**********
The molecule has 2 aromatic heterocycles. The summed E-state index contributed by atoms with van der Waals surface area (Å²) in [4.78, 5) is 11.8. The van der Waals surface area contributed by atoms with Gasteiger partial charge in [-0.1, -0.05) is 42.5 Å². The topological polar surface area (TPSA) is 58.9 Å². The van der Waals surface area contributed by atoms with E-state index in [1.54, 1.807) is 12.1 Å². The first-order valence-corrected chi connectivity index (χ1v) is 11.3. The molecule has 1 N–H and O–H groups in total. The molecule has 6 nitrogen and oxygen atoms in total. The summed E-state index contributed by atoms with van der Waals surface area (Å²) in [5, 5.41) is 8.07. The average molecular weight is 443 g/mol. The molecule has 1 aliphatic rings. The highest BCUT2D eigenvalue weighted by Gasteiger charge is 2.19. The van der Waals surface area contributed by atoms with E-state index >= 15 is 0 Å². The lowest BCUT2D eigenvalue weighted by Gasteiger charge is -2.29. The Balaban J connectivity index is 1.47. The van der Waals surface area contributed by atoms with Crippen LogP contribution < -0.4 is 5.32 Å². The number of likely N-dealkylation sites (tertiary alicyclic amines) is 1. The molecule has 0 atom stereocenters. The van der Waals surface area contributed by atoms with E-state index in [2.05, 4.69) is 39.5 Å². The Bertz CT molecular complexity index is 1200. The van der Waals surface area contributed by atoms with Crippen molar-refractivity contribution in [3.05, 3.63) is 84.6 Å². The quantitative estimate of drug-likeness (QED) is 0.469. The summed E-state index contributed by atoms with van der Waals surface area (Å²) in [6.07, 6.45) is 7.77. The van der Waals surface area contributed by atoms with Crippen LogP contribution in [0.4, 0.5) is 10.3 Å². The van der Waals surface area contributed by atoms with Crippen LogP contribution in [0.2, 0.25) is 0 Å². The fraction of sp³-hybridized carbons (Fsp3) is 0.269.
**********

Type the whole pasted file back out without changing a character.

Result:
The molecule has 2 aromatic heterocycles. The summed E-state index contributed by atoms with van der Waals surface area (Å²) in [4.78, 5) is 11.8. The van der Waals surface area contributed by atoms with Gasteiger partial charge in [-0.1, -0.05) is 42.5 Å². The topological polar surface area (TPSA) is 58.9 Å². The van der Waals surface area contributed by atoms with E-state index in [1.54, 1.807) is 12.1 Å². The first-order valence-corrected chi connectivity index (χ1v) is 11.3. The molecule has 1 N–H and O–H groups in total. The molecule has 6 nitrogen and oxygen atoms in total. The summed E-state index contributed by atoms with van der Waals surface area (Å²) in [5, 5.41) is 8.07. The average molecular weight is 443 g/mol. The molecule has 1 aliphatic rings. The highest BCUT2D eigenvalue weighted by Gasteiger charge is 2.19. The van der Waals surface area contributed by atoms with E-state index >= 15 is 0 Å². The lowest BCUT2D eigenvalue weighted by Gasteiger charge is -2.29. The Balaban J connectivity index is 1.47. The van der Waals surface area contributed by atoms with Crippen LogP contribution < -0.4 is 5.32 Å². The number of likely N-dealkylation sites (tertiary alicyclic amines) is 1. The molecule has 0 atom stereocenters. The van der Waals surface area contributed by atoms with E-state index in [2.05, 4.69) is 39.5 Å². The Bertz CT molecular complexity index is 1200. The van der Waals surface area contributed by atoms with Crippen molar-refractivity contribution in [3.05, 3.63) is 84.6 Å². The quantitative estimate of drug-likeness (QED) is 0.469. The summed E-state index contributed by atoms with van der Waals surface area (Å²) in [6.07, 6.45) is 7.77. The van der Waals surface area contributed by atoms with Crippen LogP contribution in [0.4, 0.5) is 10.3 Å². The van der Waals surface area contributed by atoms with Crippen LogP contribution in [0.2, 0.25) is 0 Å². The fraction of sp³-hybridized carbons (Fsp3) is 0.269.